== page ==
The rebuilding of Europe after World War II was the focus of the Marshall plan, signed into law by U.S. President Truman in 1948. Here is a timeline detailing postwar efforts in 1947 and 1948.
World War II Timeline: June 1947-June 1948
June 14, 1947: The Auschwitz-Birkenau Memorial and Museum opens its first permanent exhibition on the seventh anniversary of the arrival of the Nazi camp's first prisoners.
July 1947: In an article printed in the journal Foreign Affairs, senior U.S. State Department official George Kennan (under the alias "X") expresses his theory about containing Soviet Union expansion. This policy of containment will become the basis of the Truman Administration's foreign policy.
July 18, 1947: In an effort to stem the tide of Jewish nationalism in Britain's Palestinian mandate, the British navy sends the ship President Warfield and its 4,500 Jewish refugee passengers back to Germany.
November 29, 1947: UN Resolution 181, the partition plan for Palestine, is approved by the General Assembly. The Arab states thereupon invade the new Jewish state.
April 3, 1948: The Marshall Plan, which ultimately will provide more than $13 billion (U.S.) for the reconstruction of war-torn Europe, is signed into law by President Truman.
May 14, 1948: Britain's mandate to govern Palestine expires. Palestine is divided into the State of Israel and an Arab state. The Jewish National Council proclaims the independent State of Israel.
May 15, 1948: Egyptian, Syrian, and Jordanian forces invade the one-day-old State of Israel. Israel resists, and will soon go on the offensive.
June 25, 1948: President Truman signs the Displaced Persons Act, which will allow more than 200,000 European refugees to settle in the United States.
World War II Headlines
The following headlines summarize additional major events in World War II's aftermath.
British issue White Paper in response to Palestine uprising: Jewish relations with Britain remained strong prior to the start of World War II, when the Jewish population in Palestine approached 400,000. The Arabs resented this immigration, and an uprising broke out throughout Palestine. To ensure that the Arabs did not side with the Axis nations, the British issued the White Paper of 1939, which limited the number of Jews who could immigrate to Palestine to 15,000 per year. This marked a death sentence for many European Jews attempting to escape the Holocaust. The White Paper was rescinded when the State of Israel was established in May 1948.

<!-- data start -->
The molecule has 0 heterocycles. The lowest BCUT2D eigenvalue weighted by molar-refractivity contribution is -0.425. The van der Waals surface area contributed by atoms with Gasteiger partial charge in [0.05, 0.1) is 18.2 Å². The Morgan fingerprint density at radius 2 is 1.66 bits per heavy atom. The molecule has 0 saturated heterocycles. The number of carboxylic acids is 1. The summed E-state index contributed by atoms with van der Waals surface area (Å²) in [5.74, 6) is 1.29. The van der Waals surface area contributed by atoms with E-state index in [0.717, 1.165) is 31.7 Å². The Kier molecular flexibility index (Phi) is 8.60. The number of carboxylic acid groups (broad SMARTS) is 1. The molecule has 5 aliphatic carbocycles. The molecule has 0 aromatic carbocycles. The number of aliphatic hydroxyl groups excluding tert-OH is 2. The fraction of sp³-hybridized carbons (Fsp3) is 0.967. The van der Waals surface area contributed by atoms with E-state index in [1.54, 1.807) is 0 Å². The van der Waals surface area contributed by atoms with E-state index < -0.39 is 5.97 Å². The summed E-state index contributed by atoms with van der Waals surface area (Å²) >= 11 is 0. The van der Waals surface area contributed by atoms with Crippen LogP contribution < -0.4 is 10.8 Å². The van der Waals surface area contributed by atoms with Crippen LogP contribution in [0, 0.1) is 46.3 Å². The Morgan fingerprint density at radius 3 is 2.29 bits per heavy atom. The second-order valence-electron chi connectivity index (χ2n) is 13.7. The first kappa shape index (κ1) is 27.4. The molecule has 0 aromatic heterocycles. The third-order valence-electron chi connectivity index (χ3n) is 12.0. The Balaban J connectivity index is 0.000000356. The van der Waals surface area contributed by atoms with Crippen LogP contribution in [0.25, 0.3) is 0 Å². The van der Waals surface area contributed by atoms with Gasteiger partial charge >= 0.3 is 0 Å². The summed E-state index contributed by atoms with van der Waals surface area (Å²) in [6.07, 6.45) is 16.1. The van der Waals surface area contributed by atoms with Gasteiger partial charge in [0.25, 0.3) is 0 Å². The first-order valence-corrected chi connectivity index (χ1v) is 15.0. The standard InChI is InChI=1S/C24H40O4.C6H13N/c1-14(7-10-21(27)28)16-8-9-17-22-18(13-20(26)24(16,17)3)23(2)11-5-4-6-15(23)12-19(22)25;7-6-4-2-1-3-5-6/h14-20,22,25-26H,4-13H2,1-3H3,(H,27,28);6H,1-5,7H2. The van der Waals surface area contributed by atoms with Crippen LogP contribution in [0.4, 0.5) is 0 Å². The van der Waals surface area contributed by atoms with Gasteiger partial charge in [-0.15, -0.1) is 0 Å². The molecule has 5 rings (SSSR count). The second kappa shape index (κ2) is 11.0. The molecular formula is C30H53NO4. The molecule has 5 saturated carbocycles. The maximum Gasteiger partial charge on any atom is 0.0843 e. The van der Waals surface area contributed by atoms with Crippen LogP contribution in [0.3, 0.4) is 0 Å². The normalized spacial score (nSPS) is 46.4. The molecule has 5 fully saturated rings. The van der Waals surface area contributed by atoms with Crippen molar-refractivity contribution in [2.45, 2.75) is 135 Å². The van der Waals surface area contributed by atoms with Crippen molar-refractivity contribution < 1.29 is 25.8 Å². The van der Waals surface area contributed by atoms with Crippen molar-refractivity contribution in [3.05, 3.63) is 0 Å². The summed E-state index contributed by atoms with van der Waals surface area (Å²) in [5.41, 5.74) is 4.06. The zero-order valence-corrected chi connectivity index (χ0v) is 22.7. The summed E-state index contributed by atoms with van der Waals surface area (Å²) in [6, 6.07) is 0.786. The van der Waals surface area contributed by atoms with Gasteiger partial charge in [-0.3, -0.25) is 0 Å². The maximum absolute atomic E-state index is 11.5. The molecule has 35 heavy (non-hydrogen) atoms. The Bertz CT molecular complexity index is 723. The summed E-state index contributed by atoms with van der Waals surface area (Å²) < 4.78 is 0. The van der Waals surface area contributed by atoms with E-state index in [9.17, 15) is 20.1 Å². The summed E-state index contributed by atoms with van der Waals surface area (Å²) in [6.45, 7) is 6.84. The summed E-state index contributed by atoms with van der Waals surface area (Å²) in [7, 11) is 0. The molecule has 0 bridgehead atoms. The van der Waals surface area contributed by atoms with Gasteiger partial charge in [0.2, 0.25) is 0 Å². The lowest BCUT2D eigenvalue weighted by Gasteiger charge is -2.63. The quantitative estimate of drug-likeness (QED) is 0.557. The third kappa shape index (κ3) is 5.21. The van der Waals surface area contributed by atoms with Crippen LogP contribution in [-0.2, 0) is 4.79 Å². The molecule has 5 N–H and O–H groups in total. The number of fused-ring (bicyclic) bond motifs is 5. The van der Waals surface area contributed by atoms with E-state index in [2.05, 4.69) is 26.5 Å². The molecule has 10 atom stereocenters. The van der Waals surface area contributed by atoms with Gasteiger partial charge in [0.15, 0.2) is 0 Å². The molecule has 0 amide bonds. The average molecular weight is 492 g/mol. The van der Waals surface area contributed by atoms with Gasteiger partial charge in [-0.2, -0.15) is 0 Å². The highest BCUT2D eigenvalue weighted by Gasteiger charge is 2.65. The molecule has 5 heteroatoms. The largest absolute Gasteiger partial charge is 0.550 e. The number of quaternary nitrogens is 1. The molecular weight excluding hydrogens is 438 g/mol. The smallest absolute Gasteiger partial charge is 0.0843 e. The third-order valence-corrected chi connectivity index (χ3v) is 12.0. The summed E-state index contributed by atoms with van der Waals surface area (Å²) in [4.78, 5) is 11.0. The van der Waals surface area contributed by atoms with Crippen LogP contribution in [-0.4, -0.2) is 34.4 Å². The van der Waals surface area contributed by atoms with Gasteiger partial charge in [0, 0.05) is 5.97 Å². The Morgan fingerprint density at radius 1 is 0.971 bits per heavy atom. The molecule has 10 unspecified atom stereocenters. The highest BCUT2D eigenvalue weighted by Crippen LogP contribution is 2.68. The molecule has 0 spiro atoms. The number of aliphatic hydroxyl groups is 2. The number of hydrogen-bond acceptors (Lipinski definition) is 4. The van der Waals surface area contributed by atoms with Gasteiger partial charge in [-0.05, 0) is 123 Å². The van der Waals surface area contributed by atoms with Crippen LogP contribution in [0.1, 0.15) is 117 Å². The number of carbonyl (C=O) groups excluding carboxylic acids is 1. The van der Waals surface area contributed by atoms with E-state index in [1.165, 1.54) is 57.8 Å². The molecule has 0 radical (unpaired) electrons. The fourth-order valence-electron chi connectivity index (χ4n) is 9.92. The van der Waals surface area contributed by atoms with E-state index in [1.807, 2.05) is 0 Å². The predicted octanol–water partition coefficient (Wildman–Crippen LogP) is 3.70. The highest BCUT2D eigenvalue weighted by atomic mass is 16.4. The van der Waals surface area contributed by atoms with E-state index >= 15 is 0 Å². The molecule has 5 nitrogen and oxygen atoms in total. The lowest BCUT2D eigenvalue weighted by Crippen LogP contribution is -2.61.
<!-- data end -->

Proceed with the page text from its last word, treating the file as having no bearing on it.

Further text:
Jewish nationalist group bombs King David Hotel in Jerusalem: Driven to desperation by British stonewalling on the issue of a Jewish state, Jewish nationalist groups in Palestine campaigned to evict the British and establish the nation of Israel. On July 22, 1946, the Irgun Tseva'i Le'ummi (National Military Organization), founded by dissident Hagana members, blew up Jerusalem's King David Hotel, the headquarters of the British government and military in Palestine. Seventy-six Jews, Arabs, and British were killed, and dozens of people were injured. The Irgun subsequently claimed that sufficient warning to evacuate had been given; the British denied this. Regardless, the bombing hardened British resolve to block a Jewish state.
Life returns in Hiroshima after the atomic bomb: In 1946, Hiroshima takes the first struggling steps toward rebirth. Bomb survivors first built huts from scavenged materials. Three months later, with aid from the occupation government, construction began on wooden barracks to house the thousands of people returning to the city. Electricity, transportation, and other functions were gradually restored. Despite rumors that nothing would grow in Hiroshima for 75 years, gardens provided food with no immediate ill effects. Moreover, the health impact of lingering radiation proved less severe than many had feared.
A timeline of post-World War II events for 1948-1950 includes the establishment of NATO and the end of the Nuremberg trials. See the next section for details on these and other events.